You know the infamous joke that you can’t really describe intricate colour shades to men, they don’t get what turquoise, taupe or fuchsia is. Sexist as this may be, it hinges on a nugget of fact; we can’t (men, nor women) really describe something, unless we have a common language to express our experience. Blue consists of hundreds of possible nuances, from navy blue to greyish glaucous, right? Smells are no less so.

The nose, much like the eye, consists of a cluster of neurons which transmit information to our brain, where the interpretation takes place. We then express those interpretations in language. Sounds straightforward enough. Then how is it possible that if you take a hundred people in a room, and ask them to smell the same thing, you will have at the very least 30 different descriptors? Do we smell the same and express it differently, or is smell subjective to begin with?

Selective anosmia aside, (or when we can’t detect certain aromas), we all have cultural biases and past experiences which influence our perception of smells. Have you smelled the durian fruit? To westerners it smells putrid; a foreign commodity. To populations of the Far East it smells like a great delicacy.

In order to become better at enjoying scents and talking about them, one needs to be able to describe what we smell. Two basic tools to parse fragrances are understanding Fragrance Families and deciphering a Fragrance Pyramid.

Some scents are easy to track and smell. The garden is a good place to start. When most people think of scent, they envision a fragrant flower. But have you stopped to smell the roses lately? Puns aside, you might be surprised to stoop over a peony, or lily of the valley (also known as muguet), or a ripe gardenia, to realise that you hadn’t really thought about how they differ from each other. Peonies, for instance, exude a scent close to that of roses, but airier; gardenias feel waxy and intoxicating; while lily of the valley is piercingly sweet and feels green, as if it carries with it the smell of the forest where the tiny white bells grow in the first place.

Don’t just smell; take notes in a notepad or your iPhone, as well. Note down whatever impresses you, without much concern about accuracy; it will come later on.

Be experimental with fruits as well, fruity fragrances being increasingly common indeed. Pierce the rind of citrusy fruits with a nail. This is the reservoir of their essential oils. Do you smell the difference between a mandarin and an orange? The former is sweeter. Then compare an orange to a lemon. Orange is sweeter still, so the litmus test becomes the object against which we’re comparing something.

Open the kitchen cupboard and bring out the basic spices and herbs. From fiery pepper to sweetish, inviting cinnamon, and from piquant ginger to exotic star anise, they all have their individual properties. These are all included in several fine fragrances, rendering spicy notes which tingle the nose. See if you can pinpoint them against your LKNU bought fragrance samples. Herbs, dried or fresh, like basil, rosemary, sage, and thyme, all lend their bucolic facets into fragrances as well, especially those corresponding to the green, herbal and aromatic descriptors.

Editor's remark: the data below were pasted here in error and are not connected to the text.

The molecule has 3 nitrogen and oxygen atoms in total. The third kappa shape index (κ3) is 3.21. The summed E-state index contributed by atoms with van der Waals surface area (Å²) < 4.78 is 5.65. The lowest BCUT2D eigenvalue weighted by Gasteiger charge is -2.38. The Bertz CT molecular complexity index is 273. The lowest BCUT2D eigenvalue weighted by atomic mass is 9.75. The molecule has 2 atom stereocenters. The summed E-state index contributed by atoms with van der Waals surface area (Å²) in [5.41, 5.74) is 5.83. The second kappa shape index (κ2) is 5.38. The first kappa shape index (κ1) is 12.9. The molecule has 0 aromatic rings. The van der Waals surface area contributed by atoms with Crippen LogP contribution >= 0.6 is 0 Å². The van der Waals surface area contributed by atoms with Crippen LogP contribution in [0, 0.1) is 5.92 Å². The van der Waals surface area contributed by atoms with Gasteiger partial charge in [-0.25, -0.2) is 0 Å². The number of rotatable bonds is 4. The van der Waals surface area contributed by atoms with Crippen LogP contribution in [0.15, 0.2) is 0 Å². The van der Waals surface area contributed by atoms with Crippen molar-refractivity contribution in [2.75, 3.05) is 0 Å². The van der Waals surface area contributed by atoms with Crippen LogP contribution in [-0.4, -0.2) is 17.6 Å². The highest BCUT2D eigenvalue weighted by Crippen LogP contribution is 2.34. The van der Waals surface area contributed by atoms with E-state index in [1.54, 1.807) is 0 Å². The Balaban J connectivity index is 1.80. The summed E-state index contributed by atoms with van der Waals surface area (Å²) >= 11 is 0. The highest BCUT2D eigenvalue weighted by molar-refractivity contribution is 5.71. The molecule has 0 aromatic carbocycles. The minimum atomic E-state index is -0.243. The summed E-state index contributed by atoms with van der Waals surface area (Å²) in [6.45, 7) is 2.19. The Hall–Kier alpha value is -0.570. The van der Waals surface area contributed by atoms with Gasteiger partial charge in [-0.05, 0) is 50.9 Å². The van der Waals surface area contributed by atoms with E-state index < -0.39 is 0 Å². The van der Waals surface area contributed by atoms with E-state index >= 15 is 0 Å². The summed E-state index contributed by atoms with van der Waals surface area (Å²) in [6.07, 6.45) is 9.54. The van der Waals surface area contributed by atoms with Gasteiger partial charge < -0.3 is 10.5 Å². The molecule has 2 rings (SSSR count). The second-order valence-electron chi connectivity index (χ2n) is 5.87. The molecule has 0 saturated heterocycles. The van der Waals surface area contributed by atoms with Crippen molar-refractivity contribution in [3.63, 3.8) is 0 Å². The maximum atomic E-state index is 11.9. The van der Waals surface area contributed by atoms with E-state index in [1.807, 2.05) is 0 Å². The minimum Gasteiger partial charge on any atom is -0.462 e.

In a more advanced level, try to search for individual essential and aromatic oils at your local chemist’s, herbalist’s or wholesale store. These are labelled with the raw ingredient name, sometimes in Latin (Google might be your friend). Therefore, you can better understand how vetiver, cedarwood or patchouli smell like. Do consider however that these are used in dilution in fine fragrances. They can also be sometimes substituted with man-made analogues.

One important distinction is among essential oils and aromatic oils; the former are produced through a very specific to each material extraction process (distillation, solvent extraction, etc.), while aromatic oils are man-made, synthesized in the lab to produce an effect, rather than being a raw material in itself. For instance if you see “lilac oil”, you should know it’s an aromatic oil; the blossoms cannot yield a sufficient enough oil for perfumery.

In general, when trying to decipher scents try to think along those scales and parameters:

  • Sweetness against bitterness/sourness
  • Sweetness against dryness (an analogy taken from wine)
  • Sharpness against dullness/softness (citrus scents can seem sharp, as in piercing, while musks can be soft and caressing)
  • Lightness against heaviness. The latter parameter has to do with perception, as we often tend to characterise as “heavy” things we find overwhelming, which is highly subjective, but try to think in relation to evaporation: does the given facet evaporate easily and quickly? Or does it stick for long periods of time? This is a way to better grasp which elements are considered “top notes”, the introductory notes in a fragrance pyramid, and which are considered “base notes”, i.e. the elements which will accompany you for hours on end.

With these in mind you could describe Hypnotic Poison, for instance, as “sweet, and soft, yet heavy”, whereas Light Blue is “sharp, dry and light”. And from then on you can further pinpoint elements such as bitter almond, lemon, cedarwood, or coconut.

Armed with this knowledge you will not only be a better customer, knowing what to search for, but you will be able to better enjoy what your fragrances are communicating to others.

©2023 Arlette - LKNU Parfumerie.